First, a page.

Syria: Assessing the needs of IDPs in sites across Ar-Raqqa and Al-Hasakeh governorates

August 16, 2017

Twahine2_Raqqa CampandSitesII_edited

Makeshift shelters in Twahine, Ar-Raqqa governorate. REACH and SRN found approximately 2,500 – 3,000 persons with inadequate shelters and without clean water or functioning latrines on-site. © Reach 2017

In November 2016, the Syrian Democratic Forces (SDF) announced the start of an operation to retake Ar-Raqqa city from the group known as the Islamic State of Iraq and the Levant (ISIL). Since then, conflict has caused complex displacement patterns in Ar-Raqqa and Al-Hasakeh governorates, compounded by conflict in neighbouring Aleppo and Deir-ez-Zor governorates. Overall, an estimated 224,248 people have been displaced since April 2017 in Ar-Raqqa governorate alone. Thousands of internally displaced persons (IDPs) are now living in camps, informal tented settlements, collective centres, and within host communities across northeast Syria.

Due to the highly dynamic context and limited access to parts of Ar-Raqqa governorate, humanitarian actors face substantial information gaps regarding the location and needs of IDPs. To address these information gaps, and assess IDPs’ access to essential services, REACH and Syria Relief Network (SRN) conducted profiling of 27 sites across Ar-Raqqa and Al-Hasakeh governorates, covering a total population of 72,749 IDPs. Data collection took place between 1 and 7 August 2017 through a combination of direct and remote key informant interviews with community leaders, camp management, site residents and NGO representatives.

The assessment found that conditions are relatively better in sites that lie geographically closer to areas with higher levels of humanitarian access, or where shelter has been provided within collective centres, although gaps remain in both locations. In sites which are more difficult to access, IDPs are sheltering in the open or have built makeshift shelters that are insecure and expose them to scorpions and snakes, such as in Karama and Twahine. Access to clean drinking water is also a serious concern, with IDPs in many sites resorting to drinking untreated water directly from the Euphrates river and irrigation canals. The majority of sites are also in need of emergency latrines to minimize open defecation. This is essential to addressing potential public health risks, made more pertinent by the limited availability of health facilities and medicine. Mobile clinics and medicine are particularly needed for vulnerable groups, such as pregnant women and war-wounded.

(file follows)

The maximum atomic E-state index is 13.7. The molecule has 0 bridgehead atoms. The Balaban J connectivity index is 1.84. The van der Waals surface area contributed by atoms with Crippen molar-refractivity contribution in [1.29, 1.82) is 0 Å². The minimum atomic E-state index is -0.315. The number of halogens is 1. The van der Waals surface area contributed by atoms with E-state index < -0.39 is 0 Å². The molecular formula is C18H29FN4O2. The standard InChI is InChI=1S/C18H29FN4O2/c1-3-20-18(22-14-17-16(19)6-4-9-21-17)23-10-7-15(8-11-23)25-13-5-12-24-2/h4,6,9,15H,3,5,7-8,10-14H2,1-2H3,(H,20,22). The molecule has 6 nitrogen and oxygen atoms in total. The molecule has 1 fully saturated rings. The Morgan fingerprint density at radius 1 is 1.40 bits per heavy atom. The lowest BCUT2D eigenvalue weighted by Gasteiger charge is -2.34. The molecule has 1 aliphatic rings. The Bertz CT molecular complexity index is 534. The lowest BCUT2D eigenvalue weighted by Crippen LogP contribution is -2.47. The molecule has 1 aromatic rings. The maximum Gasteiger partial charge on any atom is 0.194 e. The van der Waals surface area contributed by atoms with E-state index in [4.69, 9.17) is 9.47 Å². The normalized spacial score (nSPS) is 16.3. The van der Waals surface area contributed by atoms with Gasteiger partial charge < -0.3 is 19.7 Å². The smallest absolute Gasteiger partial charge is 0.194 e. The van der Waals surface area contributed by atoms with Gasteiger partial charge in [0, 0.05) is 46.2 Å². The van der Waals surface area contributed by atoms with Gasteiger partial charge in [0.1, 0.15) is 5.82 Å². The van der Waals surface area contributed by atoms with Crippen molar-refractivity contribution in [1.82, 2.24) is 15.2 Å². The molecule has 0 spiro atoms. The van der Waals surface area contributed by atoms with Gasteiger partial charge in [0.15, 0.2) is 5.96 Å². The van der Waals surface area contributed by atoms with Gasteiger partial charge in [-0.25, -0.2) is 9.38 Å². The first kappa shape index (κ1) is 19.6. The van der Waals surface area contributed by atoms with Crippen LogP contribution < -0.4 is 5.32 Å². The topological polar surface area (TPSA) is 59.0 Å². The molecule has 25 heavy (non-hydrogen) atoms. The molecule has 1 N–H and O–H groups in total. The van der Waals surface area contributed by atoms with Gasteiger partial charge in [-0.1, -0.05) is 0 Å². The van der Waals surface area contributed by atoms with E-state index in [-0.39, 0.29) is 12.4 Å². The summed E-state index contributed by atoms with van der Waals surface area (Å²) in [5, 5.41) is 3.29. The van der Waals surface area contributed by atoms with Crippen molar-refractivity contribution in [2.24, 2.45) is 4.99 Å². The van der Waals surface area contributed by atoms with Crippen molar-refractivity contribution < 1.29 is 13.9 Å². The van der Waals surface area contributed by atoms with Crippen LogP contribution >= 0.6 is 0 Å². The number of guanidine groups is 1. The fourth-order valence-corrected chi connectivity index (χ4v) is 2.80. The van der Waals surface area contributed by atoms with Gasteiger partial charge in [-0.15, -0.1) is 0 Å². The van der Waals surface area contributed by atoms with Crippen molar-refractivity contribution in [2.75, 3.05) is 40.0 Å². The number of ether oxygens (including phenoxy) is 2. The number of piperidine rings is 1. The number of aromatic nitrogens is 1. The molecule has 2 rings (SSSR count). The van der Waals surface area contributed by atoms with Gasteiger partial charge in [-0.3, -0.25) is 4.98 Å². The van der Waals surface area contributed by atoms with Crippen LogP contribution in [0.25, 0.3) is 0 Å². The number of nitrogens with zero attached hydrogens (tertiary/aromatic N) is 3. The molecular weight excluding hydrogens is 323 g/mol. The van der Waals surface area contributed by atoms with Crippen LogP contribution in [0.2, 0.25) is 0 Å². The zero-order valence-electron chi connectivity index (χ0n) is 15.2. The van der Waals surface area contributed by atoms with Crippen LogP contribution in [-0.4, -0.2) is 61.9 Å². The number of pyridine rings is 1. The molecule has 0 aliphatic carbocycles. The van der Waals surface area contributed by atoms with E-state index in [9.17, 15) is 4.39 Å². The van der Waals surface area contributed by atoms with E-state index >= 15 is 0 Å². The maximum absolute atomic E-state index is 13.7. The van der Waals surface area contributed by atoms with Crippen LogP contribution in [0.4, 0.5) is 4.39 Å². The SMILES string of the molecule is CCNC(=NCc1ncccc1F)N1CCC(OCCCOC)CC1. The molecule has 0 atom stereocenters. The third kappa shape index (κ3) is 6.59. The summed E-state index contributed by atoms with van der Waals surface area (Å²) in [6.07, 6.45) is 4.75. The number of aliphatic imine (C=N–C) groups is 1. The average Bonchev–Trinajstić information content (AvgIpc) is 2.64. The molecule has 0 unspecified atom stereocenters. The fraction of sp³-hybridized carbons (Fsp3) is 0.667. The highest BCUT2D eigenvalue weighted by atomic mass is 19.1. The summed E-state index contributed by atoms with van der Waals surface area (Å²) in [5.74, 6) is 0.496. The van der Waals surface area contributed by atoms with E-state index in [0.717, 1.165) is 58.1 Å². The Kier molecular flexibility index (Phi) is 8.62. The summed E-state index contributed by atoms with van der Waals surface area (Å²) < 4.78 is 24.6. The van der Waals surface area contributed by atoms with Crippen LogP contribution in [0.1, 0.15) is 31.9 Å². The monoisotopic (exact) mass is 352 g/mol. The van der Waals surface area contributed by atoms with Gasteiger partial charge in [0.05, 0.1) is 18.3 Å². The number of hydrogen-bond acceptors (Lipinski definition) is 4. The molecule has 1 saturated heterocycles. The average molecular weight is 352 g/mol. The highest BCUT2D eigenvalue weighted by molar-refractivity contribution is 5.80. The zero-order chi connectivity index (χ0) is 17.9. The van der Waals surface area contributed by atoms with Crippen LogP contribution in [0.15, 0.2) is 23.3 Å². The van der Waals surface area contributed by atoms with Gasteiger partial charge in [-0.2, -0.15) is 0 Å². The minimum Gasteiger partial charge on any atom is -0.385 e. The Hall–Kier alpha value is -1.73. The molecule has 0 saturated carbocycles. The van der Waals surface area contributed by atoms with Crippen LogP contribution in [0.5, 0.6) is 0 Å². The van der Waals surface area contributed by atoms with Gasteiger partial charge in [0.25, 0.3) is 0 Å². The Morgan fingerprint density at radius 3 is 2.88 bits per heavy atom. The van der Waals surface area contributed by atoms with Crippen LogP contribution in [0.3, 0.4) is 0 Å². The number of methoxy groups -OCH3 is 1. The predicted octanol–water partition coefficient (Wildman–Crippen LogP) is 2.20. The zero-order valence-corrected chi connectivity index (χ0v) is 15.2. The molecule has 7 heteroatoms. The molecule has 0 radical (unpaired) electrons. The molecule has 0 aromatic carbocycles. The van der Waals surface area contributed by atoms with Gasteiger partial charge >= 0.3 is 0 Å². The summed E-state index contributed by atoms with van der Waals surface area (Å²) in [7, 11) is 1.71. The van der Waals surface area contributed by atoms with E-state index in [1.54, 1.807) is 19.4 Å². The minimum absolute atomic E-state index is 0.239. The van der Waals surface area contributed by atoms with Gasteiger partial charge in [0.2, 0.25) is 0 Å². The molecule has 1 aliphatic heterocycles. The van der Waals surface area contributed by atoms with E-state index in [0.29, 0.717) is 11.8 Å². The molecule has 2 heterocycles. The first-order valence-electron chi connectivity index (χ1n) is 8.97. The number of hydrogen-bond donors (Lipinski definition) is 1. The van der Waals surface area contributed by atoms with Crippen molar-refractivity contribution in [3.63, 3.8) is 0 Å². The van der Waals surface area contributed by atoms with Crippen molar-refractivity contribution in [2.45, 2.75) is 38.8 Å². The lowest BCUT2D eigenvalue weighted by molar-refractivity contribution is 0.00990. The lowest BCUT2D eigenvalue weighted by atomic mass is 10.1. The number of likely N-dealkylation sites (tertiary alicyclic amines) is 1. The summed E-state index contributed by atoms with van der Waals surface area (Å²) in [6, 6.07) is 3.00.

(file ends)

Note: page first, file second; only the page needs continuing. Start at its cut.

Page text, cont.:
Additionally, although food is often available to purchase from basic markets within or nearby to sites, many IDPs still struggle to access enough food for their needs due to issues of affordability and limited freedom of movement. Overall, the need for assistance was found to be most acute in areas around Karama and Ar-Raqqa city, where IDPs most frequently reported limited access to food, potable water, and health facilities.

With conflict likely to continue in Ar-Raqqa and escalate in Deir-ez-Zor governorate, sites such as those assessed in this report will continue to serve as gathering and transit points for new waves of IDPs. Further assessments will be conducted on a regular basis to ensure ongoing monitoring of the situation, identifying new locations and key needs to inform the humanitarian response.

Access more detailed findings in REACH-SRN IDP Site Profiles.